Every laptop, from a netbook to a desktop replacement, includes wireless networking. The standard you're most likely to encounter in coffee shops and airports is 802.11g Wi-Fi, and you can't find a laptop these days that doesn't include 802.11b/g support (802.11b is an older, slower networking standard that you don't see much these days). That's the good news.
The bad news? Even though the faster, less error-prone 802.11n networking standard is quickly finding its way into homes and Wi-Fi hotspots all over, not all laptops being sold today support this standard. It's a good idea to make sure that your new laptop has 802.11n networking if you want it to be future-proof, or if you want to take advantage of the 802.11n wireless you may already have in your home. Fortunately, 802.11n-capable laptops can still connect to 802.11g Wi-Fi just fine, and 802.11n hotspots almost universally allow 802.11g devices to connect; your connection will simply be slower than it could be.
If you need to plug your computer into a wired network, ensure that the laptop you buy has an ethernet jack. Most do, but a few netbooks don't. The standard now is gigabit ethernet, but while some laptops may have slower ethernet jacks (limited to 100 megabits per second), it isn't a major concern. Unless you need gigabit speed to transfer lots of very large files and you're sure you'll be plugging into a gigabit wired network, you don't need to look for that feature specifically.
Many laptops also offer Bluetooth connectivity, which is useful for making use of Bluetooth mice, keyboards, and headsets, or for syncing contacts and calendar information with a Bluetooth phone.
If you want to connect on the go but no Wi-Fi hotspot is available nearby, you'll need a mobile broadband radio. You can buy one as an add-on card, but many laptops offer built-in mobile broadband radios as an option. Typically these are tied to a single wireless carrier (AT&T, Sprint, or Verizon, for example) and require a mobile data plan to use. If you constantly use your laptop on the road, it can be a convenient option. Some netbooks are available from wireless carriers at subsidized prices along with a wireless data plan, but we don't recommend taking this option--the money you initially save isn't worth being locked into a contract for a couple of years.
Most all-purpose and desktop replacement laptops include an optical drive, while most netbooks do not; with ultraportables, it's hit-and-miss. All optical drives in laptops these days will play and burn DVDs. Some laptops even include (or offer the option to add) a drive that can play Blu-ray media and burn DVDs and CDs, which means you can use these models to watch high-def movies. Blu-ray Disc writers--which burn to those high-def discs as well as to DVDs and CDs--remain less common in laptops, and are a more expensive upgrade than the Blu-ray-reader/DVD-and-CD-burner combo. Don't worry too much about the performance ratings on optical drives (expressed, for example, as 8X) unless you plan to do a lot of disc burning.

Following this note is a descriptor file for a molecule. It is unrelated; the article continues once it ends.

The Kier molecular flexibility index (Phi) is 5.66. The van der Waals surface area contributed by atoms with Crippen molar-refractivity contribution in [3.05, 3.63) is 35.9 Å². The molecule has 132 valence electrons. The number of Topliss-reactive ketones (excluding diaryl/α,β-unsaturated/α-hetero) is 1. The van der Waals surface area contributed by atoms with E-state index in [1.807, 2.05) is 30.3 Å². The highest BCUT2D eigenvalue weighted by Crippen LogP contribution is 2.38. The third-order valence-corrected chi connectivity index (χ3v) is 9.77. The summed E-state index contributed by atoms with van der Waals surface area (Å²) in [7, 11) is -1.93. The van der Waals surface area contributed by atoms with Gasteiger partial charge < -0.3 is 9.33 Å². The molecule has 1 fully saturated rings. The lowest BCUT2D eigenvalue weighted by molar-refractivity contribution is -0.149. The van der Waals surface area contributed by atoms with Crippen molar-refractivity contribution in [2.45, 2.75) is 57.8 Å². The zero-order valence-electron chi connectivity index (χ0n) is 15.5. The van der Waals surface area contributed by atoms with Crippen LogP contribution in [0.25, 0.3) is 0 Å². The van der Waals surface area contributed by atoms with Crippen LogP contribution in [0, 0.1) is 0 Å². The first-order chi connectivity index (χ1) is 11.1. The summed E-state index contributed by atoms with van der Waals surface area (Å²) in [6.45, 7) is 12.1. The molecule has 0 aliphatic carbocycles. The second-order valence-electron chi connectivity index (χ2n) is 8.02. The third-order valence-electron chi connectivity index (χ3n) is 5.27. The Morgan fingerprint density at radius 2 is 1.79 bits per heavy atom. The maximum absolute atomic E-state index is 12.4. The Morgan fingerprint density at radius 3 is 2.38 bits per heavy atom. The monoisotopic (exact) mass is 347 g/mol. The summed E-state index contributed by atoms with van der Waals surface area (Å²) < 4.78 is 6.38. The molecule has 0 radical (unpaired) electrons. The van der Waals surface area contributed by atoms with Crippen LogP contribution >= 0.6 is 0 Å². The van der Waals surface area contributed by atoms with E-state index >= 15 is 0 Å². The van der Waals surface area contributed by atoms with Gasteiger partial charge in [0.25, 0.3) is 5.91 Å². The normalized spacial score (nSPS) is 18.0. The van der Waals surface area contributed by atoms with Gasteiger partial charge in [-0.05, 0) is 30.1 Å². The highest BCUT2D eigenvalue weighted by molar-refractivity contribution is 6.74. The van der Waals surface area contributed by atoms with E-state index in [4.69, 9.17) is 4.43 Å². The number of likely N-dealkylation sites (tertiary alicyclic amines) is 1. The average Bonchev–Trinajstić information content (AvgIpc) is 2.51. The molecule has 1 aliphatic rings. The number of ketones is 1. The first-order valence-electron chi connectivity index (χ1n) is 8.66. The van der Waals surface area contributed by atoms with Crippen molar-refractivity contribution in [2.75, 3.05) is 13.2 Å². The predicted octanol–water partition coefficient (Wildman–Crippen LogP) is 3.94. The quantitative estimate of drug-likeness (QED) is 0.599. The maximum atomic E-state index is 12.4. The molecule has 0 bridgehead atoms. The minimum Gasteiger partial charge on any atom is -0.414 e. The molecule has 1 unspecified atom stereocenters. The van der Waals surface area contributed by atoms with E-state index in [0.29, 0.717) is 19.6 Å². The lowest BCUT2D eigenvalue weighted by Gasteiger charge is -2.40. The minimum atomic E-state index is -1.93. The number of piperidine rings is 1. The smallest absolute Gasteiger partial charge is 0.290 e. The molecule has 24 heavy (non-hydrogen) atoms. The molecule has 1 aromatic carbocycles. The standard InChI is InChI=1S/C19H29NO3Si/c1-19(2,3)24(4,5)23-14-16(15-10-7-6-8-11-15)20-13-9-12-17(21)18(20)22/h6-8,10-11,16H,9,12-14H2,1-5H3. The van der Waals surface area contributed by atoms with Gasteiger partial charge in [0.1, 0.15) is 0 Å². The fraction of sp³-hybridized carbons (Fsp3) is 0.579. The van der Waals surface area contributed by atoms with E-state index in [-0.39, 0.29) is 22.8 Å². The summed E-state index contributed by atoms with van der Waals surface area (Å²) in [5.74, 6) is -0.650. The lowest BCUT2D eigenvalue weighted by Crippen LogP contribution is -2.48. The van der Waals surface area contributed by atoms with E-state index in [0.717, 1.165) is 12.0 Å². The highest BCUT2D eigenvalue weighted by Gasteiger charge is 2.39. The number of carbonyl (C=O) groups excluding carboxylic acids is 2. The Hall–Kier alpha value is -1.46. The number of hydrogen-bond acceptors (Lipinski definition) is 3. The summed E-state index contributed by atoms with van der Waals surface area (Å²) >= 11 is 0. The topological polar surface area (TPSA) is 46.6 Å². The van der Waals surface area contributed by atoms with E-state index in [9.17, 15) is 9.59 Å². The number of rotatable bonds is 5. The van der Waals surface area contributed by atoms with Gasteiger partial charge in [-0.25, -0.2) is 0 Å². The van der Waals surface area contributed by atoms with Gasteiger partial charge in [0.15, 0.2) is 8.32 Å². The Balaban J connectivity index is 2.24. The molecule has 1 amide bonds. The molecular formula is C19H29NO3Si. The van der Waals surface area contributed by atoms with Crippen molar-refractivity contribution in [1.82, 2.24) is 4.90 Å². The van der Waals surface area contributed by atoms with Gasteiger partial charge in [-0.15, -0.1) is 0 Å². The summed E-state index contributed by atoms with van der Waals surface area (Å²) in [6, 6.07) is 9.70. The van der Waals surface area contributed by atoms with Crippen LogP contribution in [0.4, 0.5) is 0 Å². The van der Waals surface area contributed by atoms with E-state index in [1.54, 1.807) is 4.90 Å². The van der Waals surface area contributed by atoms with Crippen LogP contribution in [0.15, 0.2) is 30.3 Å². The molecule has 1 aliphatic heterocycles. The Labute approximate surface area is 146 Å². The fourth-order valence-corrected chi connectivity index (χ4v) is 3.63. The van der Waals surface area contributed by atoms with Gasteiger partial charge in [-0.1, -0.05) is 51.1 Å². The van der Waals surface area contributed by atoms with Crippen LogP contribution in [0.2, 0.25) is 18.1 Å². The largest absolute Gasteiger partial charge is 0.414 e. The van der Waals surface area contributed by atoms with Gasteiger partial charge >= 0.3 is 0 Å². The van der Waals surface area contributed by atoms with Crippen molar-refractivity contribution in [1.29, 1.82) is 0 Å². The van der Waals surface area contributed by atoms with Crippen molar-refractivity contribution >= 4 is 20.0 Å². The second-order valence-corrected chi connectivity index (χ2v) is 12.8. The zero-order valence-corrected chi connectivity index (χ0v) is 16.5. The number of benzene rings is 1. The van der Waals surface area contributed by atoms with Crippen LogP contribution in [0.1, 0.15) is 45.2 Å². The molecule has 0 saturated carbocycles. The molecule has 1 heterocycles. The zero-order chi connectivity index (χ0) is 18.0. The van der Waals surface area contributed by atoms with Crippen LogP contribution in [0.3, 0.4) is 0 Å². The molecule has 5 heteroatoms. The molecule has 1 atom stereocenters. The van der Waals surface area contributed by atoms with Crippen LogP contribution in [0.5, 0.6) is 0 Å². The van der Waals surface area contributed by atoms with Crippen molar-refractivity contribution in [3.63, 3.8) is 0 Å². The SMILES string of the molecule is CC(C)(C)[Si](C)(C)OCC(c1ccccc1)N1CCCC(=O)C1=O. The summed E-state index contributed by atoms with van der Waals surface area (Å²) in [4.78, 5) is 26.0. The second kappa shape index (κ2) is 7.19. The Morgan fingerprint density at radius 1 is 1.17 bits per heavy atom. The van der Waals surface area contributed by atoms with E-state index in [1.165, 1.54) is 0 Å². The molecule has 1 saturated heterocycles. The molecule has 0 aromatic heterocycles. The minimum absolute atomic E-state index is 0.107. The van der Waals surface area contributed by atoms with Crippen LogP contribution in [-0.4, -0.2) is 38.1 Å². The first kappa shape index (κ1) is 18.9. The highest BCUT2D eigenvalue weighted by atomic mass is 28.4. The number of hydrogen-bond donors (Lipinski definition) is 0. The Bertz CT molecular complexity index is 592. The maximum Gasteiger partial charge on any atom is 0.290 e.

If you have software on CD or DVD that you need to install, or if you want to watch a movie on disc, you can buy an external DVD drive that plugs into the USB port on your laptop. You don't have to buy the drive from the manufacturer of your notebook. Look for a drive that's "bus-powered"--this means that the drive can get its power from the laptop's USB bus, and shouldn't need a dedicated power adapter.
Hard-drive space on a laptop is just as precious as it is on a desktop PC. Netbooks and ultraportables typically don't offer more than 250GB of storage, while all-purpose and desktop-replacement laptops can have 500GB or more (laptop hard drives are available in capacities up to 1TB, but not all laptops can accommodate the higher-capacity, physically larger 1TB drives sold today). You'll see drives listed as 4200 rpm, 5400 rpm, or 7200 rpm, a measure of how fast the platters spin, in revolutions per minute. Generally speaking, the speedier drives have faster data transfer rates and seek times, which means better file copying, application launching, and boot-up speed. If you plan to store a lot of photos, music, or video on your laptop (or if you intend to install a lot of big games), you'll want as much hard-disk storage capacity as you can get. Some desktop-replacement laptops offer dual-hard-drive configurations.
Some laptop models provide an option for using an SSD, or solid-state drive, instead of a standard hard drive. SSDs tend to cost more (adding hundreds of dollars to the cost of the laptop) and offer far less space than the regular rotating magnetic media type, but they're usually faster and far more durable since they have no moving parts. Some SSDs are even more power-efficient than regular hard drives. SSDs can be a good idea for anyone especially concerned with performance or durability, but you'll pay a lot more money for a lot less storage capacity.
For more information: To get an idea of which laptop category best suits your needs, be sure to read "Laptop Buying Guide: Selecting the Right Laptop for You." And for buying advice, see our handy "Laptop Buying Guide: Shopping Tips" list.